epistemic concepts and epistemic language. When concepts are the target, the goal is to
describe (or “analyze”) the epistemic concepts that some group of people actually invoke.
When pursued by epistemologists (rather than linguists or anthropologists), the group in
question is typically characterized rather vaguely by using the first person plural. They are
“our” concepts, the ones
1 Samuels (in preparation).
2 Goldman (1980).
that “we” use. Work in this tradition has led to a large literature attempting to analyze
concepts like knowledge, justification, warrant, and rationality.3 When language is the focus
of the Descriptive project, the goal is to describe the way some group of people use epistemic
language or to analyze the meaning of their epistemic terms. Here again, the group is almost
invariably “us”.
Many epistemologists think that there are important links between the Normative and
Descriptive Projects. Indeed, we suspect that these (putative) links go a long way toward
explaining why philosophers think the Descriptive Project is so important. In epistemology,
knowledge is “the good stuff” and to call a belief an instance of knowledge is to pay it one of
the highest compliments an epistemologist can bestow.4 Thus terms like ‘knowledge,’
‘justification,’ ‘warrant’ etc. and the concepts they express are themselves plausibly regarded
as implicitly normative. Moreover, many philosophers hold that sentences invoking epistemic
terms have explicitly normative consequences. So, for example, ‘S’s belief that p is an
instance of knowledge’ might plausibly be taken to entail ‘Ceteris paribus, S ought to believe
that p’ or perhaps ‘Ceteris paribus, it is a good thing for S to believe that p’.5 For reasons that
will emerge, we are more than a bit skeptical about the alleged links between the Descriptive
and Normative Projects. For the time being, however, we will leave the claim that the two
projects are connected unchallenged.
The Evaluative Project tries to assess how well or poorly people’s actual belief
forming practices accord with the norms specified in the Normative Project. To do this, of
course, another sort of descriptive effort is required. Before we can say how well or poorly
people are doing at the business of belief formation and revision, we have to say in some
detail how they
3 The literature on conceptual analysis in epistemology is vast. For an elite selection, see the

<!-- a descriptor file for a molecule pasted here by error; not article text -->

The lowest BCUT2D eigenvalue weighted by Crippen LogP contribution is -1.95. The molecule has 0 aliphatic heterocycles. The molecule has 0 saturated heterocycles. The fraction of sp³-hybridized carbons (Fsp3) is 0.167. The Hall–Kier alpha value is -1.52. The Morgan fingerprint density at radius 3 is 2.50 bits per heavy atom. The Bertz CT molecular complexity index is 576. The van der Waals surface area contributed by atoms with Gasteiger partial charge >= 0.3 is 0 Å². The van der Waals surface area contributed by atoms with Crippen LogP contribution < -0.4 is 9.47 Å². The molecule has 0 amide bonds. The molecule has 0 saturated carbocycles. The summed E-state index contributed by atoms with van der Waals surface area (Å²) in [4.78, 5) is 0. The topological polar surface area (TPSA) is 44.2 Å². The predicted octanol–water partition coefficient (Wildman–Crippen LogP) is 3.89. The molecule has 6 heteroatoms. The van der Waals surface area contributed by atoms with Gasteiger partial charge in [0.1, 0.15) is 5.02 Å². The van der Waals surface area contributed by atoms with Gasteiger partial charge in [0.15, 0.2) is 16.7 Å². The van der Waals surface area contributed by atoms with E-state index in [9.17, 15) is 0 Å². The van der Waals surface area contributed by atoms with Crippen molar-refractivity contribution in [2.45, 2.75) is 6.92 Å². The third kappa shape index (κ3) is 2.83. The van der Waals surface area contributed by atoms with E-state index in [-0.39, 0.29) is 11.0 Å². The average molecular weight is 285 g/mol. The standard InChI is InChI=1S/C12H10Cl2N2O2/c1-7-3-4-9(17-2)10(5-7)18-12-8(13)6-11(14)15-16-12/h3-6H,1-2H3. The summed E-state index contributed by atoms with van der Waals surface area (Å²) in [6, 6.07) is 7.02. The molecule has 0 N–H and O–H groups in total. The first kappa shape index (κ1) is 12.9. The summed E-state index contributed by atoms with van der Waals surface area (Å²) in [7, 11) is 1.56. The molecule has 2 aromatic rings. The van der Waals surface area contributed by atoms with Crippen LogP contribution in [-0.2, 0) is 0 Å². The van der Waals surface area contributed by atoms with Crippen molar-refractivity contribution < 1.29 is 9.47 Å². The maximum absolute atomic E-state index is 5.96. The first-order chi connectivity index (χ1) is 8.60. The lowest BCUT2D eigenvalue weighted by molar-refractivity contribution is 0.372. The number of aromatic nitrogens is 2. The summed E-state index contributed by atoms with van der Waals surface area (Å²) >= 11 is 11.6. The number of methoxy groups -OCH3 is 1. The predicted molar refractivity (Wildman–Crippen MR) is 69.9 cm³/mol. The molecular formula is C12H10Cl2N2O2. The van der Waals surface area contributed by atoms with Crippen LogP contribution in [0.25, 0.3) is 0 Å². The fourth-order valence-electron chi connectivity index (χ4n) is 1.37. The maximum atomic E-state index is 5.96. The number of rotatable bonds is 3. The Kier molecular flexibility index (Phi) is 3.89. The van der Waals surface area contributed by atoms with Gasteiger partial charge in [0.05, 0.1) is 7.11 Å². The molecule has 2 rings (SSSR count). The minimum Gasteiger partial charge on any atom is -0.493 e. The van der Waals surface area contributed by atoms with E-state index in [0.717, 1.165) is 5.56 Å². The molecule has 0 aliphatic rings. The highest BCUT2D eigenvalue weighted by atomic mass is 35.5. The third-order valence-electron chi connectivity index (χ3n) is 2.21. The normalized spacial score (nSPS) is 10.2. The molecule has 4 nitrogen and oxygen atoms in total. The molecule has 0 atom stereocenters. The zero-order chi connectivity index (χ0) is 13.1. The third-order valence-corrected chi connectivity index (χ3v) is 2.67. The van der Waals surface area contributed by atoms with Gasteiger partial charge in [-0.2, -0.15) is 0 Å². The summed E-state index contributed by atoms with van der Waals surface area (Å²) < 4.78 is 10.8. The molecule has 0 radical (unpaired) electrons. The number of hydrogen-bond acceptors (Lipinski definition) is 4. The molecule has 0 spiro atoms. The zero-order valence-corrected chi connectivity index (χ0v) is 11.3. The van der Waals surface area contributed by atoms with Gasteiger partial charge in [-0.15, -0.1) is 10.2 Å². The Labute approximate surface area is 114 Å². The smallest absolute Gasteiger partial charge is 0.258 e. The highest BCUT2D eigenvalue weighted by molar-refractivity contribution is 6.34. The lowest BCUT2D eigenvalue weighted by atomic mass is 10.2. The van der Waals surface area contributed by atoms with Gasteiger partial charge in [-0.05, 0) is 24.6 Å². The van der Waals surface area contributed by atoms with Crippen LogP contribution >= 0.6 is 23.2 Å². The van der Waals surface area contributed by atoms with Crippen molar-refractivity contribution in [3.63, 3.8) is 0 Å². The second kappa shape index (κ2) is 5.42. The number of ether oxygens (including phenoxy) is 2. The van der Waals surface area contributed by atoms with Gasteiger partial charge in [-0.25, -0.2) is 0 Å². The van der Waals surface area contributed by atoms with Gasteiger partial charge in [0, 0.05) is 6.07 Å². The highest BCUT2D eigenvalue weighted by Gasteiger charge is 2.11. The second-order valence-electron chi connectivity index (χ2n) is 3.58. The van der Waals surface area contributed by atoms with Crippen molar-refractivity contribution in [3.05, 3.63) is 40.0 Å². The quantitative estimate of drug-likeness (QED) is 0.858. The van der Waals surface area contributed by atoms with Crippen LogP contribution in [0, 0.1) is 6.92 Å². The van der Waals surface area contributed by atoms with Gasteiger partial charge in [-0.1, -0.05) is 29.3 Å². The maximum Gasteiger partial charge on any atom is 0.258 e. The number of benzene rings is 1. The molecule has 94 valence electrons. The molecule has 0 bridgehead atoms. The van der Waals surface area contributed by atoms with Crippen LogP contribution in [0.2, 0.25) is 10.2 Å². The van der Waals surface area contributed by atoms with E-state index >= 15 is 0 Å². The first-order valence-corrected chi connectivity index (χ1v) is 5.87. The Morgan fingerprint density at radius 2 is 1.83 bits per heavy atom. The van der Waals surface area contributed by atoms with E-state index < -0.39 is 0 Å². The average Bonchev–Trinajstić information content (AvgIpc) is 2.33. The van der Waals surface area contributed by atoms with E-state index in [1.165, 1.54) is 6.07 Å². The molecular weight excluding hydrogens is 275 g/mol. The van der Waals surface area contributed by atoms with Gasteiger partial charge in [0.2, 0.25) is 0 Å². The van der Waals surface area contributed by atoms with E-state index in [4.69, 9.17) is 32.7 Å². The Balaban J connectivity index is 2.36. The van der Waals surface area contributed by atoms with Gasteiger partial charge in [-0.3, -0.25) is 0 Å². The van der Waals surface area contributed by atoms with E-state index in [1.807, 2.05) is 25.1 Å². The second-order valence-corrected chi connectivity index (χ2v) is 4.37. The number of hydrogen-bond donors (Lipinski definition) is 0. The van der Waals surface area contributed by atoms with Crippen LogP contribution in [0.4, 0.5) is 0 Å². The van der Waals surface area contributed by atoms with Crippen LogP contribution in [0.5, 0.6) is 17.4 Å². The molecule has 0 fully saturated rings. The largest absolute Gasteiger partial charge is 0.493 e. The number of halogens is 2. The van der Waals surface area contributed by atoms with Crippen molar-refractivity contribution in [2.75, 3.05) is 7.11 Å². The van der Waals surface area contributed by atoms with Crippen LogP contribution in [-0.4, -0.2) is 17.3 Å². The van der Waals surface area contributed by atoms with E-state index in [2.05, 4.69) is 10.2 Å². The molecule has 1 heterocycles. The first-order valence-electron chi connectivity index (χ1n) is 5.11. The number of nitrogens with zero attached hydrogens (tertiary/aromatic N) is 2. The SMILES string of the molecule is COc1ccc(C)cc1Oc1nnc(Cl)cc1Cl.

essays assembled in Sosa (1994).
4 This is a view with a venerable history. In Plato’s Protagoras, Socrates says that “knowledge
is a noble and commanding thing,” and Protagoras, not to be out done, replies that “wisdom
and knowledge are the highest of human things.” (1892/1937, 352)
5 Perhaps the most important advocate of extracting normative principles from analyses of
our epistemic terms is Roderick Chisolm (1977). This approach is shared in projects as
otherwise dissimilar as Bonjour (1985) and Pollock & Cruz (1999).
actually go about the process of belief formation and revision.6 The Ameliorative Project
presupposes that we don’t all come out with the highest possible score in the assessment
produced by the Evaluative Project, and asks how we can improve the way we go about the
business of belief formation. In this paper our primary focus will be on the Normative Project
and on versions of the Descriptive Project which assume that the Descriptive and Normative
Projects are linked in something like the way sketched above.
2. Intuition Driven Romanticism and The Normativity Problem
2.1 Epistemic Romanticism & Intuition Driven Romanticism
A central question that the Normative Project tries to answer is: How ought we to go
about the business of belief formation and revision? How are we to go about finding an
answer to this question? And once an answer has been proposed, how are we to assess it? If
two theorists offer different answers, how can we determine which one is better? Philosophers
who have pursued the Normative Project have used a variety of methods or strategies. In this
section we want to begin by describing one very influential family of strategies.